The leader of the Pakistan Muslim League (Nawaz) faction, Nawaz Sharif, who has been Prime Minister of Pakistan twice, claims to be confident of forming government in Islamabad. However, the PTI could impact on the PML (N)’s political power base in Punjab. Nevertheless, the PML (N) appears likely to win control of the Punjab Assembly, where Nawaz’s brother, Shahbaz, would again become Chief Minister.
In the other provinces, coalition governments seem likely to prevail, with local parties providing the basis of these in Khyber Pakhtunkhwa (Awami National Party (ANP)) and in Balochistan (Balochistan National Party-Mengal). In Sindh, the locally-powerful PPP may combine with the party that is popular with Urdu-speaking ‘refugees’ (originally from India, and their descendants), the Muttahida Quami Movement (MQM; United National Movement), to form government.
Other parties that may do well are the once-influential Pakistan Muslim League (Quaid) faction (PML (Q)) or ‘Kings Party’, known as such because it was supportive of, and supported by, General Musharraf during his tenure. There has been little talk of PML (Q) being involved in any official coalitions, although it apparently has an unofficial agreement seat-sharing arrangement with the PPP in Punjab. Another possible coalition partner is the right-wing religious party, the Jamiat Ulema-i-Islam-Fazi. Some Pakistani analysts consider that it may share power in Khyber Pakhtunkhwa and/or Balochistan.
One ‘party’ not contesting the elections but which, nevertheless, is having a large impact on them is the Tehrik-i-Taliban Pakistan (Pakistan Taliban). It may be responsible for some 100 deaths in electorally-related violence, chiefly directed at the PPP, MQM and ANP candidates, who the Taliban claims, among other things, have empowered US drone attacks in the Federally Administered Tribal Areas (FATA) where the Taliban is strong. It also is seeking to intimidate people not to vote on Saturday in what it considers to be ‘infidel democracy’.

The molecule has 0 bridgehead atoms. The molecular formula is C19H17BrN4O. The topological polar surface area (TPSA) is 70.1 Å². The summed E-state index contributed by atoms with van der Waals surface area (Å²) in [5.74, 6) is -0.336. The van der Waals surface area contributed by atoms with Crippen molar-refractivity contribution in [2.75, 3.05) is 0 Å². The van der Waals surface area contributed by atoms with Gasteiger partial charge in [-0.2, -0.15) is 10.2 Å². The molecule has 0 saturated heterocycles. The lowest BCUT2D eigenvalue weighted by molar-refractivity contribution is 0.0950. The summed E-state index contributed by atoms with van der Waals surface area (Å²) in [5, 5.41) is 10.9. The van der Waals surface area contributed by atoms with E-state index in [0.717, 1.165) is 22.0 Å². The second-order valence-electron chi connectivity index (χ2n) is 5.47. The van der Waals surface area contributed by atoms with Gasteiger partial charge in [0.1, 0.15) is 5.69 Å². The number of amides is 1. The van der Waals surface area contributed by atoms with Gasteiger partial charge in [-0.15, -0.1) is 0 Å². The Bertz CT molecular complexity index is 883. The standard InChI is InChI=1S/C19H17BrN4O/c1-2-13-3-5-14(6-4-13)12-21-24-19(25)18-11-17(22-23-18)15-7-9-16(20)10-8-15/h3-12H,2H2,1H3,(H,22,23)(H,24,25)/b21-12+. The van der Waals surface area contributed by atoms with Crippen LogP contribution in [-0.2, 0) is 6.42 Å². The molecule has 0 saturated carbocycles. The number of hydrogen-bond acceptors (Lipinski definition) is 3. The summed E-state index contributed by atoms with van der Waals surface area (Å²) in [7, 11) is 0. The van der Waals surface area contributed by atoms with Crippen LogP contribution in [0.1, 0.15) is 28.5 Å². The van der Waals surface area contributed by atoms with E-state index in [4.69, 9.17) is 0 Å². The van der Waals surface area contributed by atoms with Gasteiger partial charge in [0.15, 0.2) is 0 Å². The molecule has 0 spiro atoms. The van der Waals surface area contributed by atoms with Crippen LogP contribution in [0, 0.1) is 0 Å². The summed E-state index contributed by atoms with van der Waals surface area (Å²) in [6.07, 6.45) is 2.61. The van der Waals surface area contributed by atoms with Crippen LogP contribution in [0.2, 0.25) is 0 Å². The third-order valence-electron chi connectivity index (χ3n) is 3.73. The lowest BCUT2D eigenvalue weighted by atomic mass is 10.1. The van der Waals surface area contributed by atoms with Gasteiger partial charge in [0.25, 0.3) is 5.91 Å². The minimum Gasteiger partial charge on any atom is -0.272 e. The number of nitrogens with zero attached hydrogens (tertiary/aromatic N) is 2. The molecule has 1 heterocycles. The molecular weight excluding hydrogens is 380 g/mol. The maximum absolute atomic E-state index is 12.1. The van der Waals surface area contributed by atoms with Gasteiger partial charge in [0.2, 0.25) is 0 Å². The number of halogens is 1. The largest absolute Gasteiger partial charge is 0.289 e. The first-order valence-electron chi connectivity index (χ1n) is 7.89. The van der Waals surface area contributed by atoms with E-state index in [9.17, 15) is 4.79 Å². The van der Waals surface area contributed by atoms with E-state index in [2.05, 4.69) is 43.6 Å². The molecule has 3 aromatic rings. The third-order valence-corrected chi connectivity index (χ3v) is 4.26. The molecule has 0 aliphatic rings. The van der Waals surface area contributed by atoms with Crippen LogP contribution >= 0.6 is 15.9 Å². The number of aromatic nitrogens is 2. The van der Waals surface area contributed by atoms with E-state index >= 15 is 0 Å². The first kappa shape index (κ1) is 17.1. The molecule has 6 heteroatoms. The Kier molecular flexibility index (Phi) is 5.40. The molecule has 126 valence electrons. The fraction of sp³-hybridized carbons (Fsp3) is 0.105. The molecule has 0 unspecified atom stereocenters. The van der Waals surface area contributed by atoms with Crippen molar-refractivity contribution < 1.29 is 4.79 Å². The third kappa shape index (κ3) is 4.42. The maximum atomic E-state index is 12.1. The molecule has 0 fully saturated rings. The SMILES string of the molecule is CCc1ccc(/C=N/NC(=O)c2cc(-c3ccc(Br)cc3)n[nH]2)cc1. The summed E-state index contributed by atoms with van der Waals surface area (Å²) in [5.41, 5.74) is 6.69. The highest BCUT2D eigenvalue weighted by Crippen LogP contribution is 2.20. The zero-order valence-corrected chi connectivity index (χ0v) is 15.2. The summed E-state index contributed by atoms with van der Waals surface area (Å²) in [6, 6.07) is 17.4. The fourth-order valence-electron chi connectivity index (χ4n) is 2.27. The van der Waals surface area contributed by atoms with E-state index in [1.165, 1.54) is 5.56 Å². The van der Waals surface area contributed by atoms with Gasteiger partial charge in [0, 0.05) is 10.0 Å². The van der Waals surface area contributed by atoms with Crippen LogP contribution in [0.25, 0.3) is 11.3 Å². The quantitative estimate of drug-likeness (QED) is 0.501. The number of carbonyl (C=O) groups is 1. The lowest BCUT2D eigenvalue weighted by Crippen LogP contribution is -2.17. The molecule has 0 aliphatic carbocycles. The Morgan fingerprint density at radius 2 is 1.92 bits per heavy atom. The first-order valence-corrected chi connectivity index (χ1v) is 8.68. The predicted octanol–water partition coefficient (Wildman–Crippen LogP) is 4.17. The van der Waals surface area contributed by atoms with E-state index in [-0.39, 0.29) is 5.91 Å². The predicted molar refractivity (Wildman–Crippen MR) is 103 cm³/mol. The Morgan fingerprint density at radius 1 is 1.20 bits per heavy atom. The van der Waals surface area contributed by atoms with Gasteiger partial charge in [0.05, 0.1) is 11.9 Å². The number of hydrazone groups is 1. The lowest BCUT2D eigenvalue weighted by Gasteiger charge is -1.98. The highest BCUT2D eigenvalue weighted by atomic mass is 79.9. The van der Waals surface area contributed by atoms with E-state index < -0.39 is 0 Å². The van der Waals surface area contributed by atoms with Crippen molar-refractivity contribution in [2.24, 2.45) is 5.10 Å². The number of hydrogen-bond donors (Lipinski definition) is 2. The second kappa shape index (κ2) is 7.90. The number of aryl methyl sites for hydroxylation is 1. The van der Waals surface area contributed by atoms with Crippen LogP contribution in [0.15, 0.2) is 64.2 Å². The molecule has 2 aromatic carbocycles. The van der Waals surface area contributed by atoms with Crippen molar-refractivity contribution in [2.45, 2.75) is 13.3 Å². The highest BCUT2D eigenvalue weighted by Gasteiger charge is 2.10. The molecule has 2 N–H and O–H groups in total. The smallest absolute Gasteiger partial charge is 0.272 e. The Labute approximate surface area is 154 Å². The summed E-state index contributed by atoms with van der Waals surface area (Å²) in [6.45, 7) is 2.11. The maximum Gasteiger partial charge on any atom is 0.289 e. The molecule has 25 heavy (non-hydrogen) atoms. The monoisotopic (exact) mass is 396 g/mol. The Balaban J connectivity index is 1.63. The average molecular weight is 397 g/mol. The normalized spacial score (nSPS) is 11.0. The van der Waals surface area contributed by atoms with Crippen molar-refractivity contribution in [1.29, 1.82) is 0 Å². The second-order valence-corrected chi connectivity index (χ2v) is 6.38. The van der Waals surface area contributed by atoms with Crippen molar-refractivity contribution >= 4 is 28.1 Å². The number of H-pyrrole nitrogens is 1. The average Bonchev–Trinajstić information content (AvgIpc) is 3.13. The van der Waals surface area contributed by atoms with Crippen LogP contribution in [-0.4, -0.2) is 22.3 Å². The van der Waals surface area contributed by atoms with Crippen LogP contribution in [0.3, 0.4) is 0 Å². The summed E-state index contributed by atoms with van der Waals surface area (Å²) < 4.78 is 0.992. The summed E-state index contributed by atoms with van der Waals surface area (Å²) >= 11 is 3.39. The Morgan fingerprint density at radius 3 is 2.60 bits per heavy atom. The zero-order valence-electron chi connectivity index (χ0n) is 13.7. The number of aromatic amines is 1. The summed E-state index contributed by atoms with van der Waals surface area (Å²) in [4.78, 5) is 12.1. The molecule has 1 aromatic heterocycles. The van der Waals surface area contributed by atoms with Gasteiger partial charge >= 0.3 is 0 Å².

One party unlikely to fare well is General Musharraf’s All Pakistan Muslim League, which has been in the doldrums since Musharraf returned to a lukewarm welcome from Pakistanis and a hostile reception from the Pakistan judiciary. Musharraf has been banned for life from contesting any elections in Pakistan. He also is dealing with an array of charges made against him. His position will worsen if Sharif takes power as the Punjabi, who Musharraf ousted in a military coup in 1999, dislikes the former soldier. Sharif also has talked of holding an investigation into the so-called Kargil War in 1999, the instigation of which he (Sharif) claimed to know nothing about.
One interesting factor is the role of some youthful politicians. Bilawal Bhutto, who is PPP President, is not old enough to stand for election. He has been notable for his absence from electioneering, with the PPP looking rather rudderless. Conversely, Nawaz Sharif’s daughter, Maryam, has been campaigning in Lahore, which some success. Unfortunately, Ali Haider Gilani, the son of a former Prime Minister, Yousaf Raza Gilani, was kidnapped on Thursday by unknown (at this stage) assailants.
Overall, a coalition government seems likely in Islamabad. This is not necessarily a bad thing, given that Pakistanis have been governed this way for the last five years.